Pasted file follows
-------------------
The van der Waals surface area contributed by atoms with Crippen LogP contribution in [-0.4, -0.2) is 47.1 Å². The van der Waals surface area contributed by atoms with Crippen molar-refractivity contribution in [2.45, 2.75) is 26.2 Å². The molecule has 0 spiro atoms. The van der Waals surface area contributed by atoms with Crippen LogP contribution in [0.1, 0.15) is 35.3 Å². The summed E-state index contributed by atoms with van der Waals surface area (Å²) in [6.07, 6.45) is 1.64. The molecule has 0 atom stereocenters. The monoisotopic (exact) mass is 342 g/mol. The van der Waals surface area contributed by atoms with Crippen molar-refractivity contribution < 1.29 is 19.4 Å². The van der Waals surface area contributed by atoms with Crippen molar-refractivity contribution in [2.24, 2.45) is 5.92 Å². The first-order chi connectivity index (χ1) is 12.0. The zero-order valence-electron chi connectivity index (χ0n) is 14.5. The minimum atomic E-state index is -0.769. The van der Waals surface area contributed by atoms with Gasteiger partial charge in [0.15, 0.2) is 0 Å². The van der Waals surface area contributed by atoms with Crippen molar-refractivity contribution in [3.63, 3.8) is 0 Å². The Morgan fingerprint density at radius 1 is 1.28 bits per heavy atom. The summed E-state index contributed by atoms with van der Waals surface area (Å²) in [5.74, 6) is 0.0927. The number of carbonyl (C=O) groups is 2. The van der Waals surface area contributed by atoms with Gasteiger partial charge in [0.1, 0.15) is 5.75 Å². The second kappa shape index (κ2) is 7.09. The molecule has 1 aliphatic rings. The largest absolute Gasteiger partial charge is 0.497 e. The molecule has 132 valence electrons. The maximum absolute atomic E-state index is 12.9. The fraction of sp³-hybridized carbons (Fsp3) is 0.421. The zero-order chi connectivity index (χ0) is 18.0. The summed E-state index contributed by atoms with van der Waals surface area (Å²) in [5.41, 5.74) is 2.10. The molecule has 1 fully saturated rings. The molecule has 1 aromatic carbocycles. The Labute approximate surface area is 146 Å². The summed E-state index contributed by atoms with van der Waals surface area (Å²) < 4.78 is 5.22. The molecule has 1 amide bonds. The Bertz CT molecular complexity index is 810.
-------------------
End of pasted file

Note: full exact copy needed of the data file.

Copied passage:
The van der Waals surface area contributed by atoms with Crippen LogP contribution in [-0.4, -0.2) is 47.1 Å². The van der Waals surface area contributed by atoms with Crippen molar-refractivity contribution in [2.45, 2.75) is 26.2 Å². The molecule has 0 spiro atoms. The van der Waals surface area contributed by atoms with Crippen LogP contribution in [0.1, 0.15) is 35.3 Å². The summed E-state index contributed by atoms with van der Waals surface area (Å²) in [6.07, 6.45) is 1.64. The molecule has 0 atom stereocenters. The monoisotopic (exact) mass is 342 g/mol. The van der Waals surface area contributed by atoms with Crippen molar-refractivity contribution < 1.29 is 19.4 Å². The van der Waals surface area contributed by atoms with Crippen molar-refractivity contribution in [2.24, 2.45) is 5.92 Å². The first-order chi connectivity index (χ1) is 12.0. The zero-order valence-electron chi connectivity index (χ0n) is 14.5. The minimum atomic E-state index is -0.769. The van der Waals surface area contributed by atoms with Gasteiger partial charge in [0.15, 0.2) is 0 Å². The van der Waals surface area contributed by atoms with Crippen molar-refractivity contribution in [3.63, 3.8) is 0 Å². The Morgan fingerprint density at radius 1 is 1.28 bits per heavy atom. The summed E-state index contributed by atoms with van der Waals surface area (Å²) in [5.74, 6) is 0.0927. The number of carbonyl (C=O) groups is 2. The van der Waals surface area contributed by atoms with Gasteiger partial charge in [0.1, 0.15) is 5.75 Å². The second kappa shape index (κ2) is 7.09. The molecule has 1 aliphatic rings. The largest absolute Gasteiger partial charge is 0.497 e. The molecule has 132 valence electrons. The maximum absolute atomic E-state index is 12.9. The fraction of sp³-hybridized carbons (Fsp3) is 0.421. The zero-order chi connectivity index (χ0) is 18.0. The summed E-state index contributed by atoms with van der Waals surface area (Å²) in [5.41, 5.74) is 2.10. The molecule has 1 fully saturated rings. The molecule has 1 aromatic carbocycles. The Labute approximate surface area is 146 Å². The summed E-state index contributed by atoms with van der Waals surface area (Å²) < 4.78 is 5.22. The molecule has 1 amide bonds. The Bertz CT molecular complexity index is 810.